But Clara Long, an attorney who interviewed children at Border Patrol Station 1 last week, said conditions were not necessarily better there.


This still image from video shows the entrance of the U.S. Border Patrol station in Clint, Texas. U.S. Customs and Border Protection told a Texas congresswoman on Monday that the agency is removing children from the patrol station following reports that children locked inside were in a perilous situation. (Cedar Attanasio/The Associated Press)

“One boy I spoke with said his family didn’t get mattresses or blankets for the first two nights, and he and his mom came down with a fever,” said Long, a senior researcher with Human Rights Watch. “He said there were no toothbrushes, and it was very, very cold.”

Long and a group of lawyers inspected the facilities because they are involved in the Flores settlement, a 1997 legal agreement that governs the treatment of migrant children and families in U.S. government custody. The lawyers negotiated access to the facility with officials, and say Border Patrol knew the dates of their visit three weeks in advance.

Last week, a U.S. Justice Department lawyer argued the long-standing settlement agreement was vague about what is required to determine a facility is safe and sanitary. Sarah Fabian told an incredulous three-judge panel at the 9th Circuit Court of Appeals in San Francisco that the agreement requiring sanitary conditions for detained immigrant children may not necessarily mean a toothbrush and soap must be provided for shorter stays.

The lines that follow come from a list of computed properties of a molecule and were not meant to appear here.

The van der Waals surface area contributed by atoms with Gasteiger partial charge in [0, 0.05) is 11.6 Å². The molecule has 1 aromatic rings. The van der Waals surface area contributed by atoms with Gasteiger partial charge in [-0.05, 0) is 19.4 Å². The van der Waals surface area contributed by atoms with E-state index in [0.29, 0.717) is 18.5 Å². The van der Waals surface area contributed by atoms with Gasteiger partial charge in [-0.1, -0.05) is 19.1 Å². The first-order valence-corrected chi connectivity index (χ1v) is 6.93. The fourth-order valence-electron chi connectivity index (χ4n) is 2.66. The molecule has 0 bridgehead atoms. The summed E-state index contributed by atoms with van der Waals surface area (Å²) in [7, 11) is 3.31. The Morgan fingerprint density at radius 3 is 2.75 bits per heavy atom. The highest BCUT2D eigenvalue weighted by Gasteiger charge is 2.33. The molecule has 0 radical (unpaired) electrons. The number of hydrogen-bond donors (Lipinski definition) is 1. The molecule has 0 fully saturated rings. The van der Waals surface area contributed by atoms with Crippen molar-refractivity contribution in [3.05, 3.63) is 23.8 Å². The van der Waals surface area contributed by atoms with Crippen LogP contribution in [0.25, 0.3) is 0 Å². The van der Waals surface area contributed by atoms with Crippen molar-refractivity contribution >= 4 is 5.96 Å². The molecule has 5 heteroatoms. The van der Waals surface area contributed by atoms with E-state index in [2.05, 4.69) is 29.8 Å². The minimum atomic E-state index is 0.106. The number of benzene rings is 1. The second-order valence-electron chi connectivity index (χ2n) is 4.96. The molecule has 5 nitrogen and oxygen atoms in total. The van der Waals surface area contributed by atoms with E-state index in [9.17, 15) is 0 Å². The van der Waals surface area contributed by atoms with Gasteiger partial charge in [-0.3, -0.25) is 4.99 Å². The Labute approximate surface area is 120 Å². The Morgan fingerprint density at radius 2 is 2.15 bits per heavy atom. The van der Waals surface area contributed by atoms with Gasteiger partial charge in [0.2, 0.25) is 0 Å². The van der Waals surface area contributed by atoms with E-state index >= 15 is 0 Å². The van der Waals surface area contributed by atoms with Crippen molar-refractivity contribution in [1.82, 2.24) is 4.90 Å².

“It’s within everybody’s common understanding that, you know, if you don’t have a toothbrush, if you don’t have soap, if you don’t have a blanket, it’s not safe and sanitary. Wouldn’t everybody agree to that? Do you agree with that?” said Judge Atsushi Wallace Tashima. “You mean there’s circumstances when a person doesn’t need to have a toothbrush, toothpaste and soap for days?”

Children who were interviewed described sleeping on concrete floors in cold, crowded rooms with the lights on all night.

“No one would argue that this is secure and sanitary, safe and sanitary — at least I don’t think you’re arguing that, are you?” Judge William A. Fletcher said to Fabian.

Following the arguments, the judges said the matter was “submitted for decision.”

Government rules call for children to be held by the Border Patrol in their short-term stations for no longer than 72 hours before they are transferred to the custody of Health and Human Services, which houses migrant young people in facilities around the country through its Office of Refugee Resettlement. Customs and Border Protection referred Associated Press questions Sunday to the Office of Refugee Resettlement, which did not immediately respond.